DEA: Gulf Cartel member used roosters and pit bulls to smuggle drugs - Brownsville Herald: Valley

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DEA: Gulf Cartel member used roosters and pit bulls to smuggle drugs

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Posted: Tuesday, August 10, 2010 12:00 am

The U.S. Drug Enforcement Administration announced the sentencing of a man convicted of running a major drug distribution network that ran from Brownsville through Louisiana, Mississippi, Tennessee, Georgia and Florida and was affiliated with the Gulf Cartel.

Pedro Mendez Ramos, 41 of Church Point, La., was sentenced to 12 and a half years in federal prison followed by five years of supervised release by U.S. District Judge Patricia Minaldi on the charges of continuing a criminal enterprise and money laundering conspiracy.

Ramos had been previously convicted after pleading guilty to the charges. Ramos and 17 others were originally named in a 12-count indictment from 2005.

According to court records, Ramos was supplied large quantities of cocaine and marijuana from the Gulf Cartel in Matamoros, which his associates smuggled and moved through his distribution network using tractor trailers and trucks with hidden compartments, as well as gamecock cages with false bottoms.

Ramos, who would organize pit bull and rooster fights, is said to have used the blood sports as a networking tool for his organization, DEA records show.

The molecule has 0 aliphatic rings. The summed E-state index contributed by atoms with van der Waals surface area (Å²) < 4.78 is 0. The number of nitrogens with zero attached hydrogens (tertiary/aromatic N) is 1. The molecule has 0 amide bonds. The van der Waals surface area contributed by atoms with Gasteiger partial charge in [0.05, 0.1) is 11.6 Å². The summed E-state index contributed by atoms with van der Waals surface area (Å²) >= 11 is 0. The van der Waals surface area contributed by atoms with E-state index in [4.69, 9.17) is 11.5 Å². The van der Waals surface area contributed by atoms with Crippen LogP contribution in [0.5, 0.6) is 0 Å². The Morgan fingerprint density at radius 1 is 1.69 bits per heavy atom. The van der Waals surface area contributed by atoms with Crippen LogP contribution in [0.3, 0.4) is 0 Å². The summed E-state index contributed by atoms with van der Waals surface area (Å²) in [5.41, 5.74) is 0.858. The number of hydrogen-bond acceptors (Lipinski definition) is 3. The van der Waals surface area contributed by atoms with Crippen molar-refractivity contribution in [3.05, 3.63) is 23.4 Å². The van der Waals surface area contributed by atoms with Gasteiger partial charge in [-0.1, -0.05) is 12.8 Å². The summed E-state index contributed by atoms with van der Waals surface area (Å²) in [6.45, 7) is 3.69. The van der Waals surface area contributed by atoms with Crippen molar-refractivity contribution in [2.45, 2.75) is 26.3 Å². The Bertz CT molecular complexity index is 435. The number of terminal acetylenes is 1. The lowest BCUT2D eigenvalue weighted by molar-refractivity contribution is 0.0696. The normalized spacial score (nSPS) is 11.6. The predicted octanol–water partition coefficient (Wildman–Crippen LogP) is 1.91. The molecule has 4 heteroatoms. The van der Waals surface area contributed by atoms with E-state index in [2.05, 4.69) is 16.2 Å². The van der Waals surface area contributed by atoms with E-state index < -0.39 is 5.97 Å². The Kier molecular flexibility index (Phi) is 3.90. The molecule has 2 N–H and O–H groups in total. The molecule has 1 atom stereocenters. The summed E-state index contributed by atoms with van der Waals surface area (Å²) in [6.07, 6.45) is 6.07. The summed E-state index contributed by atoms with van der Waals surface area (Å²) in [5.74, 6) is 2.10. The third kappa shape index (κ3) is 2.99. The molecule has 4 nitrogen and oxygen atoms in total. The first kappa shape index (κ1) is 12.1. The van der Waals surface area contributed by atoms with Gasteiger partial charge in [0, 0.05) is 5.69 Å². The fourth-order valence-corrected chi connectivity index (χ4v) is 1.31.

The profits from the sale of narcotics were laundered through the purchase of various real state properties throughout the Rio Grande Valley, Louisiana, and some in Palm Beach, Fla.

According to the agency, authorities seized more than 245 pounds of cocaine and $1.8 million from Ramos as well as more than 300 roosters and more than 60 pit bulls. Authorities also seized more than $1 million in real state.

According to the indictment, the seized properties in Brownsville include a lot on the 5400 block of Boca Chica Boulevard, one lot on El Lago Street, a house on the 800 block of Milpa Verde, a property on the 1100 block of Paredes Line Road, as well as three properties in San Benito and several others in Hidalgo County

“The coordinated efforts of this investigation not only exposed and dismantled a sophisticated drug trafficking organization, it also helped cease the brutality and unspeakable cruelty of animals at the hands of inhumane individuals,” Jimmy Fox, a special agent in charge with the DEA.

The case was investigated by the DEA, Internal Revenue Service Criminal Investigation Division, the Cameron County District Attorney’s Office and the Louisiana State Police.

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